Saturday, 15 November, 2003
POPFile spam filter
I honestly thought somebody would have fixed the email spam problem by now. I resisted installing a filter for years, first because my spam problem wasn't all that bad, then because filters just shift the problem, and finally out of sheer pig-headedness: I hate sub-optimal solutions. I still have to review every message sender and subject line. I'd still like a real solution, but the amount of spam I get is nearly unbearable. On Jeff Duntemann's recommendation, I downloaded and installed POPFile—a trainable Bayesian filter. It's been 2 weeks now since I first installed the thing, and after about 1500 messages (oddly, my spam count has gone down markedly since mid-October) I'm still teaching it the difference between spam and good mail. I've added "magnets" that automatically classify important personal and work-related message, but I've resisted adding magnets for everybody in my contact list in the hopes of training the silly thing to tell the difference between jokes from friends and ads for questionable drugs.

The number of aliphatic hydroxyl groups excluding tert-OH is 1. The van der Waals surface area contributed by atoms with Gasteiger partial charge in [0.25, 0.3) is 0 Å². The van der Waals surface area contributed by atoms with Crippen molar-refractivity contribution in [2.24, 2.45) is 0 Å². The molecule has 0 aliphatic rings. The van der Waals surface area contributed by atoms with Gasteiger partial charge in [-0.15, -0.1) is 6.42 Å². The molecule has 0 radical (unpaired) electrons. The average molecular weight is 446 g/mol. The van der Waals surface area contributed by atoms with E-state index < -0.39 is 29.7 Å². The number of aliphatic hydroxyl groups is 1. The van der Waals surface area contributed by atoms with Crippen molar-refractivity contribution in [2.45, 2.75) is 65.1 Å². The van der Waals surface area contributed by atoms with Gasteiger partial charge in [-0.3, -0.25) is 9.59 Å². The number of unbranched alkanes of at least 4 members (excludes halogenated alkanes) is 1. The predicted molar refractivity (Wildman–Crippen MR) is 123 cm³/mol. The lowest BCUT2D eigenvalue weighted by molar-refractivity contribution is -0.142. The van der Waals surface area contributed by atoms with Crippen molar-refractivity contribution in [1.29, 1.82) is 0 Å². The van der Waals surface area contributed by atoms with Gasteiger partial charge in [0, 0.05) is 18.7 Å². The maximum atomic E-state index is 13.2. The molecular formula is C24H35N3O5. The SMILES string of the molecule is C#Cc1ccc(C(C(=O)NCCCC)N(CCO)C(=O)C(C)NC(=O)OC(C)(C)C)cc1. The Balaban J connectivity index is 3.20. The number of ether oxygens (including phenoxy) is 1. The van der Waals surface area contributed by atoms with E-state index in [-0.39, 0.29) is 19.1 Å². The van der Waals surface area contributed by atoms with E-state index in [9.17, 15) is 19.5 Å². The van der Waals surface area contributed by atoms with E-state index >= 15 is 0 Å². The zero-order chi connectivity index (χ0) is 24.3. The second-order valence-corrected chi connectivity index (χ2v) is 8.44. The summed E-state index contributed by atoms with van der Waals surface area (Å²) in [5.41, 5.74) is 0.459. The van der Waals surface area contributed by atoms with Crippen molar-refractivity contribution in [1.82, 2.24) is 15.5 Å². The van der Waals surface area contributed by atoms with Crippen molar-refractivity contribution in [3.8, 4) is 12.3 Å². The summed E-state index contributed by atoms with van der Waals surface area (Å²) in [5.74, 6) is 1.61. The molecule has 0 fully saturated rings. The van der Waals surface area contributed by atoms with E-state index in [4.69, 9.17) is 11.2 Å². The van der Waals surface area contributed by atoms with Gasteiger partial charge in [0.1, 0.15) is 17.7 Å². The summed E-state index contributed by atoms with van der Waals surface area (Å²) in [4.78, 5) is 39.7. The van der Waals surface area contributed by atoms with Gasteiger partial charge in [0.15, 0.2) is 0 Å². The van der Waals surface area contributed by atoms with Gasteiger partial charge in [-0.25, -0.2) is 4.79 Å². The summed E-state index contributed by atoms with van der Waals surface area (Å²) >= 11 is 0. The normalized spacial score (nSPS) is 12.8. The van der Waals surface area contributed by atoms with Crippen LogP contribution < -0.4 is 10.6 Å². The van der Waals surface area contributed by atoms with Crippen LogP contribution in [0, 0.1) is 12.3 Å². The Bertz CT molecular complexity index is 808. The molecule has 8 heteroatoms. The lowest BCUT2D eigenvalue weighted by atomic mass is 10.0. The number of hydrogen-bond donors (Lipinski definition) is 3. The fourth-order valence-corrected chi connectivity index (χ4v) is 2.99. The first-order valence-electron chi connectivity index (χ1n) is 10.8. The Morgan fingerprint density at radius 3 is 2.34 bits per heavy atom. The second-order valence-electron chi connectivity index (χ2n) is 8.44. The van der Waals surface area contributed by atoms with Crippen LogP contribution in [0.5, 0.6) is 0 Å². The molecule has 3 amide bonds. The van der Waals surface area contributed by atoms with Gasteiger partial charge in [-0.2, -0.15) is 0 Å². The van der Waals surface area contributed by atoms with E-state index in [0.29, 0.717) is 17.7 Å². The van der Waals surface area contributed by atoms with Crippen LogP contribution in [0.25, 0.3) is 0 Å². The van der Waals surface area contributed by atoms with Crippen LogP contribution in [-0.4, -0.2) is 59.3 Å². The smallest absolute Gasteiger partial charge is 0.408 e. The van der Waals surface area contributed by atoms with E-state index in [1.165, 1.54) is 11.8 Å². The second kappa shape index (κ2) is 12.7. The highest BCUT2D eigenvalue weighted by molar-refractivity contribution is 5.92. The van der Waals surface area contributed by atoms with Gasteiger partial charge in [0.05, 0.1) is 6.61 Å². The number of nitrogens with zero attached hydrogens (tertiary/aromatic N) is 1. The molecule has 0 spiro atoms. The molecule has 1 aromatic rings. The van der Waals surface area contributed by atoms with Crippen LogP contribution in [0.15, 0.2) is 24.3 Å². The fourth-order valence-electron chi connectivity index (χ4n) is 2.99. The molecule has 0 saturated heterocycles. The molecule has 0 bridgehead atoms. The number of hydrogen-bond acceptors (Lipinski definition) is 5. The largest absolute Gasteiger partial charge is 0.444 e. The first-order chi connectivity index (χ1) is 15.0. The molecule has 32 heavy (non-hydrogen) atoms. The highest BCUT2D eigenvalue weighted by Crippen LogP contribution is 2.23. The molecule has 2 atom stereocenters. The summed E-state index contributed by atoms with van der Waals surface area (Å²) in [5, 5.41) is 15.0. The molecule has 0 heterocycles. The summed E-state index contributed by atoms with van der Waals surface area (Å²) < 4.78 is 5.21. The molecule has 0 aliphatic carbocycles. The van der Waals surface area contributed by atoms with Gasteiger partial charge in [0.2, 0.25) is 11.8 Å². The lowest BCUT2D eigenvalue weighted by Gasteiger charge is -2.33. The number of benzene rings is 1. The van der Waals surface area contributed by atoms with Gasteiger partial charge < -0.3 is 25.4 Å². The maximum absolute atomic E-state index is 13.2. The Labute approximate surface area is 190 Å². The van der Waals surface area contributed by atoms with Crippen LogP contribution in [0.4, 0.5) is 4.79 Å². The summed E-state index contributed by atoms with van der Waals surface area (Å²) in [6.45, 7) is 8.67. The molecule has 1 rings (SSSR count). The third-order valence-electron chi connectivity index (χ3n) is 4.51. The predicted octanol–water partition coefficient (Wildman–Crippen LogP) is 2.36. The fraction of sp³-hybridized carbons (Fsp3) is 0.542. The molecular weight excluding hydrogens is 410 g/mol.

Beyond automatically throwing almost everything in the "Junk" box, the filter isn't yet saving me much time. Just as I feared, I still have to review the filter's output to ensure that it hasn't mis-classified an important message as spam. I'm hoping that it gets smarter as it gets more experience, but at the moment it's just as much work with the filter as without. I'm going to give it until the end of the year. If it's still missing 5% or more after that, then I'll have to re-evaluate the wisdom of using this type of filter.
I'm very disappointed that nothing has yet been done at the protocol level to address the spam problem. Maybe that's still coming? I won't hold my breath. From where I sit, it looks like another 5 to 10 years (if ever!) before the protocols can be changed to prevent most types of spam.